Drinking in the office

I was prompted by one of those ‘do you remember when’ conversations with a friend from my Moscow days to reflect on the different approaches it is possible to have to office parties, drinking, and having fun; not that I would claim to be that good at any of them.

When I first arrived to work in Moscow in the mid 1990’s the firm I worked for already had an established habit of having the fairly frequent birthday drinks or celebratory get togethers in the largest of the office’s meeting rooms.

The senior managers of the office were Brits from the ‘let’s all go to the pub on a Friday’ tradition.  I think partying in the office was a solution to the problem that there were not that many places nearby that were pleasant to drink in, or which it was possible to persuade the younger team members, especially the young women to go.

The system had quickly become well established; a couple of the junior members of the department and one of the firm’s drivers would go out to the kiosks and come back with imported beer, fruit juice, shampanski (usually sweet, warm and very difficult to open), vodka, chocolates and fruit (oranges or bananas), if they could find any.  They would arrange the spoils of the shopping excursion in a semi circle on the conference table; there would be plastic cups and paper plates for the fruit.

One of my English colleagues mentioned, not long after he arrived, that in the UK we often had wine too, as well as a few savoury things, perhaps, ‘maybe nuts?’ he suggested.  And thereafter there were always Georgian wine (not recommended) and nuts of unpredictable variety, peanuts, sometimes salted, sometimes raw, other times plain cob nuts or hazelnuts, arranged neatly on a paper plate.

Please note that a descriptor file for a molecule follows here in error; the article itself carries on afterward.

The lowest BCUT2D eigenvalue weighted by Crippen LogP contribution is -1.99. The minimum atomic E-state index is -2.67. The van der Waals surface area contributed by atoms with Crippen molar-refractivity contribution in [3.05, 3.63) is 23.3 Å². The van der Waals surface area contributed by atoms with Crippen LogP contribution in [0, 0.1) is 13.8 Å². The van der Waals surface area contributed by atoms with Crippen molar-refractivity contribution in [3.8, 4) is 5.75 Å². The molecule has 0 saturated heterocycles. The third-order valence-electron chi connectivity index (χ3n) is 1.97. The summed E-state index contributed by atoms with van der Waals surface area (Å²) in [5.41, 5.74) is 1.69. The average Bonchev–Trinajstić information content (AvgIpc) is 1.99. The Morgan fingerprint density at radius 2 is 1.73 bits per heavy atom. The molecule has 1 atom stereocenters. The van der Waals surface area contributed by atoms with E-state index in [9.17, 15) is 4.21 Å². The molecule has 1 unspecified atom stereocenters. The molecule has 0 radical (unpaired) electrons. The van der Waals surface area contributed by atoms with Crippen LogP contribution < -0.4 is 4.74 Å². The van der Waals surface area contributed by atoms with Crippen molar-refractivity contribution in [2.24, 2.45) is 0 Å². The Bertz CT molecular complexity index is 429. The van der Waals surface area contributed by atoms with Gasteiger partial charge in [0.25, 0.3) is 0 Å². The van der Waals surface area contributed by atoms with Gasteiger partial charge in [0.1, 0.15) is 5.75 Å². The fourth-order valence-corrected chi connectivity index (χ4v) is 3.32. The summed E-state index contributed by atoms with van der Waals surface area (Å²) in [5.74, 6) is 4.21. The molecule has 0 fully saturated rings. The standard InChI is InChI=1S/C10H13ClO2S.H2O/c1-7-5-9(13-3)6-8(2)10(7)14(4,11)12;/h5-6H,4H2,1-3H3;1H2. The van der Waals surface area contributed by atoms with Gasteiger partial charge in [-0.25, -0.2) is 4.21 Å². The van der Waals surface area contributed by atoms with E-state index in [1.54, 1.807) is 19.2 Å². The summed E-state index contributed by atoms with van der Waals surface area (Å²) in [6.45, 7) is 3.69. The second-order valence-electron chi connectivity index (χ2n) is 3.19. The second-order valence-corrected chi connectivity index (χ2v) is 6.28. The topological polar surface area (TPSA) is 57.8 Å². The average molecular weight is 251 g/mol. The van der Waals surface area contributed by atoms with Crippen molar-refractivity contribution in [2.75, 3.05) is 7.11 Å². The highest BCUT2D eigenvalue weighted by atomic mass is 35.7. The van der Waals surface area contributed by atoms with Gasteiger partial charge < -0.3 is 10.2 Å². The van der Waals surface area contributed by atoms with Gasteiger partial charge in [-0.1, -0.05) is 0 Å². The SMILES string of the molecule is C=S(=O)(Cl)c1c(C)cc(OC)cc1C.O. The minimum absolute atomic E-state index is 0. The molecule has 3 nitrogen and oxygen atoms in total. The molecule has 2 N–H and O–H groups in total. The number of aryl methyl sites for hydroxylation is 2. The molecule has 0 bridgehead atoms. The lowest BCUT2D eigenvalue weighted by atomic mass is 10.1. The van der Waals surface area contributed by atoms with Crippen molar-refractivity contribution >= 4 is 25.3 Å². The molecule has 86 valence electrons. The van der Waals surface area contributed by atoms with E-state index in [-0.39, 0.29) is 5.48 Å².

The drinks would be timed to start at 6ish, but there was always a slow start.  The Brits would stay at their desks to finish their work before turning off their computers, packing up their desks and then plunging into the party.  Many of the Russians would leave their desks at the appointed hour, go for 15 minutes, drink one glass of shampanski, eat a handful of chocolates and then return to their desks.  We were lucky to overlap.

There would always be wine left at the end of the evening; I concluded that no-one liked wine.

I often found myself sipping my warm shampanski while chatting to one of my colleagues who would throw their head back, down a shot of vodka in one and follow it with a swift beer chaser.  At the time I think it was still relatively rare to find the mixers like tonic or cola with which they might otherwise have diluted the vodka.

When it came time to organise my leaving do, I recall announcing that, as a final last hoorah, I would have some decent wine to drink.  As I’d never seen anyone else even try the Georgian wine that had been left at the end of most parties, I only bought 6 bottles of averagely decent French wine, and also stocked up on the usual shampanski, beer and vodka.

Turns out it was only Georgian wine that no-one liked.

To make sure I had something to drink, I spent the evening holding my plastic cup in one hand and a bottle of the wine in the other.

‘Is that real wine?’ people asked holding out their glasses for a top up.

It’s a description of ancient history now.

The story of the dustbins of Pimms in the park by the river will have to wait for another day….

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